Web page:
Chop the chocolate bar into smaller pieces. To melt the chocolate down, you can either use a double boiler, or in a dry heat-resistant bowl over another pot of simmering water (not boiling, the heat needs to be consistent and not high). First put in a 1/3 of the chocolate and melt it down, whisking it constantly until it’s no longer solid. Add the remaining chocolate to it and keep stirring until it’s smooth enough to dip things in it. Take it off the heat.
Pull out one batch of the cold marzipan shapes and dip them face down into the melted chocolate. You can either coat the whole piece or just one side like I did. Do this quickly so the marzipan doesn’t soften with the (still) slightly warm melted chocolate. It becomes really hard to dip if it does. Place them back on a plate or cookie sheet and add your toppings: SPRINKLES, coconut and sea salt were my ideas. Put them in the fridge and repeat the dipping with the other batch.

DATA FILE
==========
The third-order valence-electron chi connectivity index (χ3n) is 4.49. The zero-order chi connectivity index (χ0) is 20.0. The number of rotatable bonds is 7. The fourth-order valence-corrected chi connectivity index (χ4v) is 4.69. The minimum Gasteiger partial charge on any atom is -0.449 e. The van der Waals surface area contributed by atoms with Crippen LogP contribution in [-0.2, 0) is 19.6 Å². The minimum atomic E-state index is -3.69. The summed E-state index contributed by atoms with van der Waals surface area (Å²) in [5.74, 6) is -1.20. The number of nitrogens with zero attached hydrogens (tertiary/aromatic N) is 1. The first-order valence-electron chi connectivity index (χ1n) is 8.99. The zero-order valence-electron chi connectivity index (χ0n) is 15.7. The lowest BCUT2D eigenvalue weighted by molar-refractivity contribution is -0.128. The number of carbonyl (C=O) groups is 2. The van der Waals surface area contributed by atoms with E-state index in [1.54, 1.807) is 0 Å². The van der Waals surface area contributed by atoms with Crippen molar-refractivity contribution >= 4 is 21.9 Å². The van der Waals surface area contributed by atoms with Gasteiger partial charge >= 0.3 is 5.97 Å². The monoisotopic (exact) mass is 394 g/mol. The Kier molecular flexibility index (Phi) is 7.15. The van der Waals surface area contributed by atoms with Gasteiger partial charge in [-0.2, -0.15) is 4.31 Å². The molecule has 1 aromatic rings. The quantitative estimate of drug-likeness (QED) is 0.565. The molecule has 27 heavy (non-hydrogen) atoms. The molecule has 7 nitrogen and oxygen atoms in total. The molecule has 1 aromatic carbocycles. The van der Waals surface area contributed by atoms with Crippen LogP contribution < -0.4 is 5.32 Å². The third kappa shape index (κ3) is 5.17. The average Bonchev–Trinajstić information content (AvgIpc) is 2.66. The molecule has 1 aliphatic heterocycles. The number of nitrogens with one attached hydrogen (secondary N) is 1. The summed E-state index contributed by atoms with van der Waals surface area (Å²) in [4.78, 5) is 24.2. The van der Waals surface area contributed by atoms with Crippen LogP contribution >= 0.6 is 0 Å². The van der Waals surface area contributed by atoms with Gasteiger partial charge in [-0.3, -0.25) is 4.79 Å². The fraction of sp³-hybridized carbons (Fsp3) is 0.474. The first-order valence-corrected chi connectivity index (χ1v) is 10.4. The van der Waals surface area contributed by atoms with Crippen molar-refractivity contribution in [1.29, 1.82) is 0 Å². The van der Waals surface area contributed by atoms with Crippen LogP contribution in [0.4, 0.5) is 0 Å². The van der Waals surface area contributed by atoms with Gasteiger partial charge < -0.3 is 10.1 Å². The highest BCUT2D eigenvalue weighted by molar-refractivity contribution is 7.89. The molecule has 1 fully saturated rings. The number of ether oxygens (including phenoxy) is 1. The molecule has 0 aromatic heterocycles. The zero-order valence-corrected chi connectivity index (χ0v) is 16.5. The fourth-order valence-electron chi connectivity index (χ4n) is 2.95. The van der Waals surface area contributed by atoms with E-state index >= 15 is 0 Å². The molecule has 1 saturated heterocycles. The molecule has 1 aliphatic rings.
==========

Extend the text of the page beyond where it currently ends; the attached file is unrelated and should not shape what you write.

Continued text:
Once the chocolate has sufficiently hardened in the fridge, eat ’em all up! Store in the fridge if your self-control is a force of nature and you didn’t just eat them all in one go.